#Opinion

Rashtrapatni Comment Controversy: When Will Politicians Stop Belittling Women?

Rashtrapatni comment controversy
The election of Droupadi Murmu as the second woman and first tribal President of India was both historic and remarkable. But even before we could properly celebrate the victory, sexist slurs against Murmu started making headlines. Congress leader and Lok Sabha member Adhir Ranjan Chowdhary referred to Murmu as “Rashtrapatni” and later tried to cover the sexism alleging a ‘slip of the tongue.’ Why do such slip-ups always happen to women in politics though?

Chowdhary’s comment insinuated a ruckus in Lok Sabha between the ruling and the opposition parties. But in a bid to showcase themselves as either apologetic or champions of gender equality, both sides have conveniently pushed the real issue aside. People now are more interested in the political debate over why a Member of Parliament didn’t choose his words carefully, especially while talking about a woman who made history in her country. Why is sexism and patriarchy in politics always brushed under the carpet? Why do political parties look at women’s respect and empowerment only from the perspective of vote bank and positioning in the public gaze? If the ministers who rule our society are sexist, then how can we expect common people to be feminists?

Calling out madam president as Rashtrapatni is both sexist and offensive. It indicates the prominent belief that women are mere tokens of gender diversity in politics and governments. They can be elected on the basis of gender but they are not allowed the freedom to work and own their position. It is usually their husbands who handle their responsibilities.

Instances of politicians hurling sexist slurs

This is not the first time that politicians have propelled sexist comments toward women in their own stream. In May this year, BJP leader Chandrakant Patil, who hails from Maharashtra,  drew a lot of flak when he told Nationalist Congress Party’s Supriya Sule to “go home and cook” while they were engaged in a debate on OBC reservation.

In 2021, Congress politician Arun Yadav compared rising inflation to the “apsara” Hema Malini, saying, “During the Congress rule, inflation was called a ‘dayan’ (witch) and now when the inflation has further gone up, it has become an ‘apsara’, it has become Hema Malini. In 2020, Former Madhya Pradesh Chief Minister and Indian National Congress (INC) Leader Kamal Nath called BJPs Imarti Devi an ‘item’. Back in 2012, Congress leader Sanjay Nirupam shamed Smriti Irani during a television debate and said, “Aap toh TV pe thumke lagati thi, aaj chunavi vishleshak ban gayi.” And who can forget Samajwadi Party leader Azam Khan’s unfamous “underwear” remark against Jaya Prada. Read about more such incidences here.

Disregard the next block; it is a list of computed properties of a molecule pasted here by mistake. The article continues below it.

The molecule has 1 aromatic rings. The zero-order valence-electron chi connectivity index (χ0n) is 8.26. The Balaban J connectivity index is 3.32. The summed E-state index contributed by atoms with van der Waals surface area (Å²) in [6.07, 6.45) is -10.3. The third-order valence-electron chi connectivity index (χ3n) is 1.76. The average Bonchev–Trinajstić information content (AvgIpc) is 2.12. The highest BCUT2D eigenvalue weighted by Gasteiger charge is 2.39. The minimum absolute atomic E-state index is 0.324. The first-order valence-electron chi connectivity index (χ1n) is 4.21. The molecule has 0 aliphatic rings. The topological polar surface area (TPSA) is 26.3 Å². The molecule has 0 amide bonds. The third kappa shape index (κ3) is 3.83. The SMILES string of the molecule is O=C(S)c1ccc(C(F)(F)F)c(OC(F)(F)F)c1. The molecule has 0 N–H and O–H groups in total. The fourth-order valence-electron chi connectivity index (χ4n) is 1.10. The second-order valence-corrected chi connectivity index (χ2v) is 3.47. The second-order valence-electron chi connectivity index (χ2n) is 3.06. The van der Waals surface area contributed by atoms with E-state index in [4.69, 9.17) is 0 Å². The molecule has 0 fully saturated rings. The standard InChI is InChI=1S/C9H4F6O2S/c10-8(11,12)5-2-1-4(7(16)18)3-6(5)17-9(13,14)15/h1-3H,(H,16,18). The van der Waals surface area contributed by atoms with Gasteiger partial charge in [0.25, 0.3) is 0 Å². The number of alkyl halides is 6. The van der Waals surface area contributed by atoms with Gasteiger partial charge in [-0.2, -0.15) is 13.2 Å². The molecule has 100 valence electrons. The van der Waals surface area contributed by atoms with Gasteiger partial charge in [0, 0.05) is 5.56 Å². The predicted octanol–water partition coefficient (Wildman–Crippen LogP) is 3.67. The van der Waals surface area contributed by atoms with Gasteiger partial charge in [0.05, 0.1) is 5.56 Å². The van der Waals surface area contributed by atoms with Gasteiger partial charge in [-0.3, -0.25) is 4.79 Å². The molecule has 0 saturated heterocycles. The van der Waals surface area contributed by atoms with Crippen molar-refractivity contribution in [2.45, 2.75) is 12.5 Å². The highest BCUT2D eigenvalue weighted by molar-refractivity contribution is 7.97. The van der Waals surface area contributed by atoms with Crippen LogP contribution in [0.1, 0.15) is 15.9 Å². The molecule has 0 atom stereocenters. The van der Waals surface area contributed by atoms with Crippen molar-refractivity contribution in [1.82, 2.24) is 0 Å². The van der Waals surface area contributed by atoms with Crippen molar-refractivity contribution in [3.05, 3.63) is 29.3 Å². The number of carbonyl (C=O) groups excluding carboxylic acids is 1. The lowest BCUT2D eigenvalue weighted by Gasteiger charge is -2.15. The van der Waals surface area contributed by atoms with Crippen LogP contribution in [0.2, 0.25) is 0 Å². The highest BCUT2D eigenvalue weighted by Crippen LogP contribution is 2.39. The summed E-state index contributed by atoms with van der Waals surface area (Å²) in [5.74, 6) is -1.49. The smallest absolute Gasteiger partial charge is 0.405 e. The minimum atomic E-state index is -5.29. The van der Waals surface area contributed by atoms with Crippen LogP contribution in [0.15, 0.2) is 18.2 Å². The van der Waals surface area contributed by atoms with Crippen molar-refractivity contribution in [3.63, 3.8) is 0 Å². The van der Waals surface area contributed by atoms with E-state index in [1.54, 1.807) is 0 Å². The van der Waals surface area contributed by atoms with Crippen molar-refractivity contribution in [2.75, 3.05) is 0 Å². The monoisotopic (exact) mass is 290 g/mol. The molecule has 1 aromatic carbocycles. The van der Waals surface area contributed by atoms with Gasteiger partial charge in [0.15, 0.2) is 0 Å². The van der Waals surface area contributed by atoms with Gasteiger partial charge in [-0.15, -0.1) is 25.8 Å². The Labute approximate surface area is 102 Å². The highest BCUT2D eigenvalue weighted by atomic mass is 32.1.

Rashtrapatni Comment Controversy: Why is sexism forgivable?

Why are political battles fought on women’s bodies and modesty in our country even today? Most of the time, these sexist politicians escape criticism by offering an apology and people tend to forgive them too. But can the insult and attack on women’s self-respect be erased by a small apology?

Sexism is not constricted to one particular party but widespread across different parties and their leaders. If such is the case, whom should we citizens vote for? When almost every party is notorious for passing sexist comments, which party should we choose to uplift women and achieve gender equality? If we ignore sexism as a harmless flaw in leaders and appoint sexist politicians in power, sexism will never end in our society.

Women leaders deserve respect

Every politician has to work against the tide to retain their position and power. However, male politicians still tend to trivialise their female colleagues and eventually their achievements. Whatever Murmu has achieved today is unparalleled and deserves unconditional respect and applause and she is not alone. Keeping that in mind, we the people need to ensure that male politicians learn to set boundaries for themselves and earn our scorn when they demean women.

There is no place for slipups like the one committed by Chowdhury, especially in places like Lok Sabha where we send elected representatives to shape the course of this country.  Women’s equal rights need to be an integral part of this path and that will only be possible when women have equal representation and respect in the Parliament.

Views expressed are the author’s own.